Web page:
In an effort to lower children’s exposure to ionizing radiation, pediatric healthcare providers are beginning to use MRIs more than CTs. Findings from a study of 33 children’s hospitals shows that between 2004 and 2012, there has been a drop in the volume of pediatric CT scans for the 10 most common diagnostic groups in children, and it could be due to increased use of alternate imaging modalities. In fact, rates for MRI and ultrasound increased in 8 of the 10 groups. Michelle W. Parker, MD, and five colleagues from the Division of Hospital Medicine, Cincinnati Children’s Hospital Medical Center, Ohio, published their findings, “Computed Tomography and Shifts to Alternate Imaging Modalities in Hospitalized Children,” in Pediatrics on August 24, 2015.
The group used a cross-sectional study of children admitted to 33 pediatric tertiary-care hospitals participating in the Pediatric Health Information System between 2004 and 2012. Using billing data to determine usage rates, they followed the top 10 All-Patient Refined Diagnosis Related Groups (APR-DRGs) during this period, beginning with a base-line of CTs performed in 2004. During the study, the group monitored CT rates as well as MRI and ultrasound usage.
The group found that imaging with any modality for all of the APR-DRGs increased during the study, with the exception of ventricular shunt procedures and nonbacterial gastroenteritis. CT usage decreased for all groups (P values < .001); the decrease in CT was associated with a significant rise in alternate imaging modalities (P values ≤ .005). Eight of the 10 most common APR-DRGs saw a decrease in CT usage in 2012 when CT was the only modality used for those groups in 2004.
Increased use of MRI and ultrasound in children
In the article “Fewer CTs, More MRI and Ultrasounds for Kids” on Medscape.com, Marcia Frellick discusses the findings of Parker and her colleagues. According to Frellick, the group believes the shift could be attributed to concerns about ionizing radiation and cancer risk, as well as increased confidence in MRI and ultrasound due to advances in diagnostic imaging quality for non-radiation imaging and more staffing, such as sedation teams, which may be needed for MRI. Interestingly, Frellick mentions that Parker and colleagues point to a push in 2006 by the Alliance for Radiation in Pediatric Imaging as raising awareness for the need for lower doses and radiation exposure in children as having an impact in the increase in MRI and ultrasound usage.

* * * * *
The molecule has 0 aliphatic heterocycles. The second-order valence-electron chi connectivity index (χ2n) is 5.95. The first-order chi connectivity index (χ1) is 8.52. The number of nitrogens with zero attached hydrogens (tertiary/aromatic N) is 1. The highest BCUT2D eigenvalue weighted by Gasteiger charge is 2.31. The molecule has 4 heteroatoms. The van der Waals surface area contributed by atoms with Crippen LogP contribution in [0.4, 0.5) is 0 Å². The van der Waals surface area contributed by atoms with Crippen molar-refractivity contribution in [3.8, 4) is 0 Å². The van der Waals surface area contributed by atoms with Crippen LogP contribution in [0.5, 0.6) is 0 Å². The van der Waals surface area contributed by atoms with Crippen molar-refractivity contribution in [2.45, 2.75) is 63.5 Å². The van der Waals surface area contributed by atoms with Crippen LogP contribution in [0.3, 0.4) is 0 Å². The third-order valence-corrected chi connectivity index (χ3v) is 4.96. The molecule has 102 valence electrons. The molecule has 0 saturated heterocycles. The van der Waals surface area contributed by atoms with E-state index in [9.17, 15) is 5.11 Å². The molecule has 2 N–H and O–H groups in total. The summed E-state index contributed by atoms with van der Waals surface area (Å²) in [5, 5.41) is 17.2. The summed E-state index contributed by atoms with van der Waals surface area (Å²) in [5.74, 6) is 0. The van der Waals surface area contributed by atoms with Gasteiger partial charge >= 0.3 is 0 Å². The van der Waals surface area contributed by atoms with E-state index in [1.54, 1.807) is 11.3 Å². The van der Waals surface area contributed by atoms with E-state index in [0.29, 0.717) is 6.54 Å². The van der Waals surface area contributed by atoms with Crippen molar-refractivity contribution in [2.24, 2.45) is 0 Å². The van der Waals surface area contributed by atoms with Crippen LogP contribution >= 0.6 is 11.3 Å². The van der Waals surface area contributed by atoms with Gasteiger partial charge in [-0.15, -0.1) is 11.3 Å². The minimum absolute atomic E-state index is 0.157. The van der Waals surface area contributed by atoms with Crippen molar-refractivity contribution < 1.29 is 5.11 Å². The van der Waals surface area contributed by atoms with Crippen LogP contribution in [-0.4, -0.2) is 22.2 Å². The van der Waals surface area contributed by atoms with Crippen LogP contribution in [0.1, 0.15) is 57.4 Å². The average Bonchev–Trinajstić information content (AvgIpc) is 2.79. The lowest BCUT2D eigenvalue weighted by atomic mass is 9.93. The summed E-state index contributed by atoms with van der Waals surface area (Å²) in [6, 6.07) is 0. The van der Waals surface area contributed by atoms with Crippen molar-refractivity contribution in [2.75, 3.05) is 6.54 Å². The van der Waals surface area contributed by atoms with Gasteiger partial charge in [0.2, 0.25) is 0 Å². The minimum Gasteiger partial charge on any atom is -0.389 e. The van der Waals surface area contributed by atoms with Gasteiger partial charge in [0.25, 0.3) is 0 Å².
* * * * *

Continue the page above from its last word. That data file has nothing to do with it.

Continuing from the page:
An Alliance for Radiation in Pediatric Imaging is a group that ranges from medical professionals to concerned parents and exists to advance thoughtful, safe and judicious use of radiation in children. Image Gently® is the group’s registered trademark. The website, imagegently.org, contains many resources – and even a pledge – to ensure safe usage of diagnostic imaging in pediatrics. The website has also published protocols for ultrasound to promote appropriate use of imaging that does not involve ionizing radiation when possible.
Final thoughts | Pediatric Radiology Patients
It’s no secret that children have a higher risk of developing cancer from receiving radiation than adults. Exposure to ionizing radiation from even one CT exam increases the risk for cancer. And because radiation stays in the body, that risk rises with each subsequent exam. As part of its mission to promote quality and safety for patients, especially children, RadSite accreditation includes a review of pediatric studies and policies in facilities where children are seen. This review ensures that that radiation dose is being reduced for young patients who are more susceptible to radiation and best-practice guidelines from groups such as Image Gently are being followed. The recent study by Parker and her colleagues has significant ramifications for increased pediatric usage of MRI and ultrasound modalities and, ultimately, the safety of children.